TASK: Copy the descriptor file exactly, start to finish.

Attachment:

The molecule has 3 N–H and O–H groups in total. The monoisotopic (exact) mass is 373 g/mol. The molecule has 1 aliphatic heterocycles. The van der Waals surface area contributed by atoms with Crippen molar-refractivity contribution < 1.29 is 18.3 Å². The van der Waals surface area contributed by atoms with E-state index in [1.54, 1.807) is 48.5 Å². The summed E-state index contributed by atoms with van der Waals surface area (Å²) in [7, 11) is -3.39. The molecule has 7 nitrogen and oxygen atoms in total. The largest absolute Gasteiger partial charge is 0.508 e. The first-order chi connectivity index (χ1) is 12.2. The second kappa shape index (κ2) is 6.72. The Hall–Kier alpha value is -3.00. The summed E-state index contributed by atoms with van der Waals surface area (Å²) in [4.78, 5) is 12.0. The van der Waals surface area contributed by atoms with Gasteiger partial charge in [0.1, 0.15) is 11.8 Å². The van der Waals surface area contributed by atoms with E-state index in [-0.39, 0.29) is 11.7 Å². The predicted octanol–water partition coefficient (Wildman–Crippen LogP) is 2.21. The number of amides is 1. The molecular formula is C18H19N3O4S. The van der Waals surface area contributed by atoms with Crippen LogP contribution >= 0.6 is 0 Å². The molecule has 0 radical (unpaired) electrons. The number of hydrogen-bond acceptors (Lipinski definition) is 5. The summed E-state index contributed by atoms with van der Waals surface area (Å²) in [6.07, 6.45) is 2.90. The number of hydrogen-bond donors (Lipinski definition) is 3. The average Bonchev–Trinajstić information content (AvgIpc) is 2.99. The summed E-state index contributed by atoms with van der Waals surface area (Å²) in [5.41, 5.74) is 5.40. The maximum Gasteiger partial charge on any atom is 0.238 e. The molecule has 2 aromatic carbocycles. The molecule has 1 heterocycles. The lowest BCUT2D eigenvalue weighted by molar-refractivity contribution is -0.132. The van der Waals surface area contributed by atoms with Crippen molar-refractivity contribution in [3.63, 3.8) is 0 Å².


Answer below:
The molecule has 3 N–H and O–H groups in total. The monoisotopic (exact) mass is 373 g/mol. The molecule has 1 aliphatic heterocycles. The van der Waals surface area contributed by atoms with Crippen molar-refractivity contribution < 1.29 is 18.3 Å². The van der Waals surface area contributed by atoms with E-state index in [1.54, 1.807) is 48.5 Å². The summed E-state index contributed by atoms with van der Waals surface area (Å²) in [7, 11) is -3.39. The molecule has 7 nitrogen and oxygen atoms in total. The largest absolute Gasteiger partial charge is 0.508 e. The first-order chi connectivity index (χ1) is 12.2. The second kappa shape index (κ2) is 6.72. The Hall–Kier alpha value is -3.00. The summed E-state index contributed by atoms with van der Waals surface area (Å²) in [4.78, 5) is 12.0. The van der Waals surface area contributed by atoms with Gasteiger partial charge in [0.1, 0.15) is 11.8 Å². The van der Waals surface area contributed by atoms with E-state index in [-0.39, 0.29) is 11.7 Å². The predicted octanol–water partition coefficient (Wildman–Crippen LogP) is 2.21. The number of amides is 1. The molecular formula is C18H19N3O4S. The van der Waals surface area contributed by atoms with Crippen LogP contribution >= 0.6 is 0 Å². The molecule has 0 radical (unpaired) electrons. The number of hydrogen-bond acceptors (Lipinski definition) is 5. The summed E-state index contributed by atoms with van der Waals surface area (Å²) in [6.07, 6.45) is 2.90. The number of hydrogen-bond donors (Lipinski definition) is 3. The average Bonchev–Trinajstić information content (AvgIpc) is 2.99. The summed E-state index contributed by atoms with van der Waals surface area (Å²) in [5.41, 5.74) is 5.40. The maximum Gasteiger partial charge on any atom is 0.238 e. The molecule has 2 aromatic carbocycles. The molecule has 1 heterocycles. The lowest BCUT2D eigenvalue weighted by molar-refractivity contribution is -0.132. The van der Waals surface area contributed by atoms with Crippen molar-refractivity contribution in [3.63, 3.8) is 0 Å².